Lefrançois, G. R. (2013). Of learning and assessment [Electronic Version]. Retrieved from

Teaching Channel. (2013). Assess and plan with exit tickets. Retrieved from

Cara Stanley

  Both teachers in the videos we watched modeled formative assessments.  Formative assessments are created for learning, in order to improve the teaching and learning process (Lefrancois, 2013).  Mr. Mook took real-life situations and made them work for his math class.  He was able to ask questions that were relatable to the students at School of the Future so that they could see the bigger picture.  Mr. Crandall used Exit Tickets to get a snapshot of what his students were understanding.  He was able to quickly assess whether what level of comprehension his students had of his lessons.

                The evidence I saw and heard regarding formative assessments being assessments for learning in Mr. Crandall’s class was obvious to the students and to an outsider.  While he was reviewing what he had seen on the students’ Exit Tickets, he pointed out one student who had excelled and had him explain a more advanced step that Mr. Crandall was going to explain in the next step.  He was explaining to the students step by step and once he saw that they were ready to move on, he allowed a student to segue into that.  Mr. Mook took a more smooth approach to showing assessment for learning. Once he saw that his students were understanding the concept he was teaching, he added a little bit more while allowing it to become something real and tangible.

                Mr. Mook was able to determine the current progress of his students in relation to mastering their standard by watching groups work in progress, it appeared to me that he monitored work while it was taking place and addressed situations head-on.  He then brought the point to the group without pointing fingers and allowed the group to work through the problem together.  Mr. Crandall looked at the Exit Tickets and created his game plan from there.  He pointed out positives and worked through missing points with a student who needed a little extra help.  By doing this, he was reinforcing learning and motivating his students, which is one of the main components of ongoing formative and diagnostic assessment (Lefrancois, 2013).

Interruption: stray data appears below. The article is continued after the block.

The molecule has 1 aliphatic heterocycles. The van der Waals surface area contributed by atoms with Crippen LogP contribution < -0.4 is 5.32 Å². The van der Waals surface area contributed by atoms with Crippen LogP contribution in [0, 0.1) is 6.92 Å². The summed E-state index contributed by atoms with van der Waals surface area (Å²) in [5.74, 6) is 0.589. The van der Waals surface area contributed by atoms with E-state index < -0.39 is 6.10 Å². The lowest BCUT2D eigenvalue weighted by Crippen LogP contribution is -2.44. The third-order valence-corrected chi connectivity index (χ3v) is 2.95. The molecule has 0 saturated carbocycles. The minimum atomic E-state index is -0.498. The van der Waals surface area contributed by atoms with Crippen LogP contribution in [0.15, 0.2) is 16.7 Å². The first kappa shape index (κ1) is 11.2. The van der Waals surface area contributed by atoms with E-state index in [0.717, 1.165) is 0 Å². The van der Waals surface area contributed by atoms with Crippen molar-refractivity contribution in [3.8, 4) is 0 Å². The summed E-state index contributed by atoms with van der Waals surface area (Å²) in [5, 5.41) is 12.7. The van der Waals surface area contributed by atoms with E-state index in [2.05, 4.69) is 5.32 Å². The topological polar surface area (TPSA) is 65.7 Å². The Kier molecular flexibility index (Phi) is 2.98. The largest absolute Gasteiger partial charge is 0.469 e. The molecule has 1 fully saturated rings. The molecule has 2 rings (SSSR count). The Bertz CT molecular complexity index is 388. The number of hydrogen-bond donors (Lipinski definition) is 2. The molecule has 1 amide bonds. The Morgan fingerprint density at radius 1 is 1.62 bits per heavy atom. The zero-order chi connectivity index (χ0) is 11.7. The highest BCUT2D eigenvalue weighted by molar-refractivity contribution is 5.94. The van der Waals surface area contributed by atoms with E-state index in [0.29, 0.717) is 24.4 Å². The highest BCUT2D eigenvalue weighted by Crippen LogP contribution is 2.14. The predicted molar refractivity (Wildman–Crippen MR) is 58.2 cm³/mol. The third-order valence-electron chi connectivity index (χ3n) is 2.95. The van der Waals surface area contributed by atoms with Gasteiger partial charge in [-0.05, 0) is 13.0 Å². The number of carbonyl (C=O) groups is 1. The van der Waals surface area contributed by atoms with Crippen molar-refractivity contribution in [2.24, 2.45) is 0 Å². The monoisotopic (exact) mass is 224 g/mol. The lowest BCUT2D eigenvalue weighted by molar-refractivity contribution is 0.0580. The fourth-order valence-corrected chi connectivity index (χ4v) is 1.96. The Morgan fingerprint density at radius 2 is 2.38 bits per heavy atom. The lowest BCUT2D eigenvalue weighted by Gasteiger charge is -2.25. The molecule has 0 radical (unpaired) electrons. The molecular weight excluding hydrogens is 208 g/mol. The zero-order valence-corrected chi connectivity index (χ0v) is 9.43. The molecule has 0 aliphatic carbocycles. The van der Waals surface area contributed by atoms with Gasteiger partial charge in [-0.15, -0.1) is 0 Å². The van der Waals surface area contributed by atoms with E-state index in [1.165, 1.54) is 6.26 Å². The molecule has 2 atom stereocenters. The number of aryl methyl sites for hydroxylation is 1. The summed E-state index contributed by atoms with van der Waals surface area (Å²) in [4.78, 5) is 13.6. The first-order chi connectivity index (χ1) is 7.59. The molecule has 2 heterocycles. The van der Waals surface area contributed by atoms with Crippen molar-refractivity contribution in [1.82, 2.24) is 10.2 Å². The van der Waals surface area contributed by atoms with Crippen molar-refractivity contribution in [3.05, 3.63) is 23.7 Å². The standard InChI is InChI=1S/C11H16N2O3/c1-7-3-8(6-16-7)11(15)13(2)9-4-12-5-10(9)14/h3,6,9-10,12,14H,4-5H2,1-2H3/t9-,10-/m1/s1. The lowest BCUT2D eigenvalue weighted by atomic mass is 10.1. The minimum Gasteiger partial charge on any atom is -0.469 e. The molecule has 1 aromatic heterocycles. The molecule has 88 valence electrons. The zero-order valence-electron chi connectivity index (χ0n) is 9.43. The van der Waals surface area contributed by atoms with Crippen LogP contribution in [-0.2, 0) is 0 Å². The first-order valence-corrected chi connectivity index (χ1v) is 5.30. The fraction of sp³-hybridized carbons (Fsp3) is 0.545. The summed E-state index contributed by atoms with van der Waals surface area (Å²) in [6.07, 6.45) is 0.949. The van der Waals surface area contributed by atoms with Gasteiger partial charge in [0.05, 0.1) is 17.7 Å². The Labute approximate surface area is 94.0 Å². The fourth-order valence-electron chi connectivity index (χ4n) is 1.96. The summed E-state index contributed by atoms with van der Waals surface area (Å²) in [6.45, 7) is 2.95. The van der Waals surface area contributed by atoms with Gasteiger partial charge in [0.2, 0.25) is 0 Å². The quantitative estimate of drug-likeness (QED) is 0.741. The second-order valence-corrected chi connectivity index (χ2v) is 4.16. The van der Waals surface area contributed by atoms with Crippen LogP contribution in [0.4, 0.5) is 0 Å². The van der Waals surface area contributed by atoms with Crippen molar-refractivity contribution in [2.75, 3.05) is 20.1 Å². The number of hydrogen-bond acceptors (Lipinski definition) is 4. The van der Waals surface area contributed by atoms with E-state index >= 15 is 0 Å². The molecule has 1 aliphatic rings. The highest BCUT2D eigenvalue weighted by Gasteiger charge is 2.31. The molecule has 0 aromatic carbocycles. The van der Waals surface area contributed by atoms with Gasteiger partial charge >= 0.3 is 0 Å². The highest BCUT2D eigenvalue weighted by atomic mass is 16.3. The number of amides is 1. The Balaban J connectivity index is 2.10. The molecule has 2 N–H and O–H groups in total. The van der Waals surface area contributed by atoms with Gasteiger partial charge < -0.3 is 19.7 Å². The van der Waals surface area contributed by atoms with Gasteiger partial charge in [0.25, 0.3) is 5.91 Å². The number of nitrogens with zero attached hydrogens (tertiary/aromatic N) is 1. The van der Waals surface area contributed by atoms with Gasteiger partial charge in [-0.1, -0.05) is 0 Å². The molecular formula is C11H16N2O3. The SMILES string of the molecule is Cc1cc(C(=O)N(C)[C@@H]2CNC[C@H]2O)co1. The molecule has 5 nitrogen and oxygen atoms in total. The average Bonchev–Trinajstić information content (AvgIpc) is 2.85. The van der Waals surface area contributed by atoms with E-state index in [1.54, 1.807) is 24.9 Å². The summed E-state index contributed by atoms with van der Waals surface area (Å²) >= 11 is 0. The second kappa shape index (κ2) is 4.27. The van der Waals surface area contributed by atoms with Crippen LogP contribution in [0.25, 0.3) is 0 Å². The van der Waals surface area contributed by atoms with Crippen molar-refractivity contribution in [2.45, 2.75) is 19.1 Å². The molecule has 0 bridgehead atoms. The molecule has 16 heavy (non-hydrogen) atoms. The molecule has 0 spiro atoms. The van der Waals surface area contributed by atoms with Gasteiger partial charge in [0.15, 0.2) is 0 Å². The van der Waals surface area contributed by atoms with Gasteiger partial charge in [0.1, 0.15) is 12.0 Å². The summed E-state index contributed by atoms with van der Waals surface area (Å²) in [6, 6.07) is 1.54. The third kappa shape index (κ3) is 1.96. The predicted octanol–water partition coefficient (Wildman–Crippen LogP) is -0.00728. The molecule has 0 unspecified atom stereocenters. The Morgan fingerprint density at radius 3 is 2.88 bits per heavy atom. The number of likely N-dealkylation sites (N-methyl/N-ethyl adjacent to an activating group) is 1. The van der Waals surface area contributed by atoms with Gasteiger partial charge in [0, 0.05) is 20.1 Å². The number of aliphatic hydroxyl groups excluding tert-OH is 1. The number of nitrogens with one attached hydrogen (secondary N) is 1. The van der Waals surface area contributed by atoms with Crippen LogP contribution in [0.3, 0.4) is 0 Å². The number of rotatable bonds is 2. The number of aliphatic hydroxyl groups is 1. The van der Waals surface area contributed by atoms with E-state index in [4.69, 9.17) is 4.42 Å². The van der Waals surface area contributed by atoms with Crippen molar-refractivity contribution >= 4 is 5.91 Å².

For both teachers, I can see that they are teaching a portion of their unit for a summative assessment.  They were both taking individual pieces of a unit and breaking it down so students could build it up on their own.  I liked that Mr. Mook was giving the students the tools they needed in order to troubleshoot moving forward, as in, if they were stuck on a problem, they could solve it backward and forwards.  Mr. Crandall broke his lesson down for his students and was step by step getting to the bigger picture.  I liked that for young students.  I think both teachers were moving towards a unit summative.

Lefrançois, G. R. (2013). Of learning and assessment [Electronic Version]. Retrieved from